Use Case 07: Power and sample size calculations allowing for spillover

Contamination between the arms of a trial leads to downward bias in the estimates of efficacy In the case of malaria, this spillover is mainly caused by mosquito movement, and is therefore expected to be greatest near to the boundary between the trial arms.

Because the effective distance over which substantial spillover occurs is generally not known, sensitivity analyses must be used to get an idea of how great these effects are likely to be. The following workflow, similar to that used for Use Case 3, explores the likely bias and loss of power for one specific simulated setting.

In this simple example, spatially homogeneous background disease rates are assigned, using propensity <- 1 A small number of simulations is specified for testing (here 2, a much larger number, at least several thousands is used for the definitive analysis). In this example, a fixed value for the outcome in the control arm, the target ICC of the simulations, and the number of clusters in each arm of the trial. input. Efficacy is sampled from a uniform(0, 0.6) distribution, and the simulated spillover interval from a uniform(0, 1.5km) distribution.

library(CRTspat)
# The locations only are taken from the example dataset. The cluster, arm, and outcome assignments are replaced
trial <- example$trial[ , c("x","y", "denom")] trial$propensity <- 1
nsimulations <- 2
CRT <- CRTsp(trial)
library(dplyr)
outcome0 <- 0.4
ICC <- 0.05
c <- 25
set.seed(7)
effect <- runif(nsimulations,0,0.6)
# Data frame of input spillover interval
theta_inp <- runif(nsimulations, min = 0, max = 1.5)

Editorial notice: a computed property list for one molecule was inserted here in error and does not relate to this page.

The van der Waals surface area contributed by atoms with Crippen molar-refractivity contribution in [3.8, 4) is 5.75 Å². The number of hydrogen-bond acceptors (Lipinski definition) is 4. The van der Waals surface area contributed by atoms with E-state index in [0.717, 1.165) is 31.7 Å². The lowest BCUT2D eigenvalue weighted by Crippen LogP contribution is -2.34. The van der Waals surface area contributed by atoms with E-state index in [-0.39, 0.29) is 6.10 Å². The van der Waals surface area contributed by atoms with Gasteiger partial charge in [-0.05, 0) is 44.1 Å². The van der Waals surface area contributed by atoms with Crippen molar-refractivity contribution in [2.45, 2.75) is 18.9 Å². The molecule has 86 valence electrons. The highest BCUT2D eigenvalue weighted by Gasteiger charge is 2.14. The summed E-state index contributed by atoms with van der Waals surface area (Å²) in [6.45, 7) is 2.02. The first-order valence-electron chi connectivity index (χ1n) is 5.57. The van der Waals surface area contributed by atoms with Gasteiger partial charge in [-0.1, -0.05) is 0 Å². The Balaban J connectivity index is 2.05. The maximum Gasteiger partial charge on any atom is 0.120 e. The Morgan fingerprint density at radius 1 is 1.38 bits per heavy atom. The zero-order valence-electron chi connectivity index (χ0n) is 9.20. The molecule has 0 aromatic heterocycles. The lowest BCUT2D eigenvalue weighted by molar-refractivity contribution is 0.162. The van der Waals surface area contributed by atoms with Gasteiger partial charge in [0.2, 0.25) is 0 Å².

input <- data.frame(effect = effect, theta_inp = theta_inp)

A user function is defined for randomizing and analysing each simulated trial

CRTscenario7 <- function(input) {
ex <- specify_clusters(CRT, c = c, algo = "kmeans") %>%
randomizeCRT() %>%
simulateCRT(effect = input[["effect"]], generateBaseline = FALSE, outcome0 = outcome0,
ICC_inp = ICC, theta_inp = input[["theta_inp"]],
matchedPair = FALSE, scale = "proportion", denominator = "denom", tol = 0.01)
sd <- theta_inp/(2 * qnorm(0.975))
contaminate_pop_pr_input <- sum(abs(ex$trial$nearestDiscord) <
0.5 * input[["theta_inp"]])/nrow(ex$trial) contaminate_pop_pr_sd <- sum(abs(ex$trial$nearestDiscord) < input[["theta_inp"]]/(2 * qnorm(0.975)))/nrow(ex$trial)
examplePower = CRTpower(trial = ex, desiredPower = 0.8,
effect=input[["effect"]], yC=outcome0, outcome_type = 'd', ICC = ICC, c = c)
nominalpower <-  examplePower$geom_full$power
Tanalysis <- CRTanalysis(ex, method = "T")
value <- c(
effect = input[["effect"]],
contaminate_pop_pr_input = contaminate_pop_pr_input,
contaminate_pop_pr_sd = contaminate_pop_pr_sd,
theta_inp = input[["theta_inp"]],
nominalpower = examplePower$geom_full$power,
Pvalue_t = Tanalysis$pt_ests$p.value,
effect_size_t = Tanalysis$pt_ests$effect_size)
return(value)
}

The results are collected in a data frame and post-processed to classify the outcomes according to whether they represent either Type I errors or Type II errors

results_matrix <- apply(input, MARGIN = 1,  FUN = CRTscenario7)
results <- as.data.frame(t(results_matrix))

results$significant_t <- ifelse((results$Pvalue_t < 0.05), 1, 0)
results$typeIerror <- ifelse(results$significant_t == 1 & results$effect == 0, 1, ifelse(results$effect == 0, 0 , NA))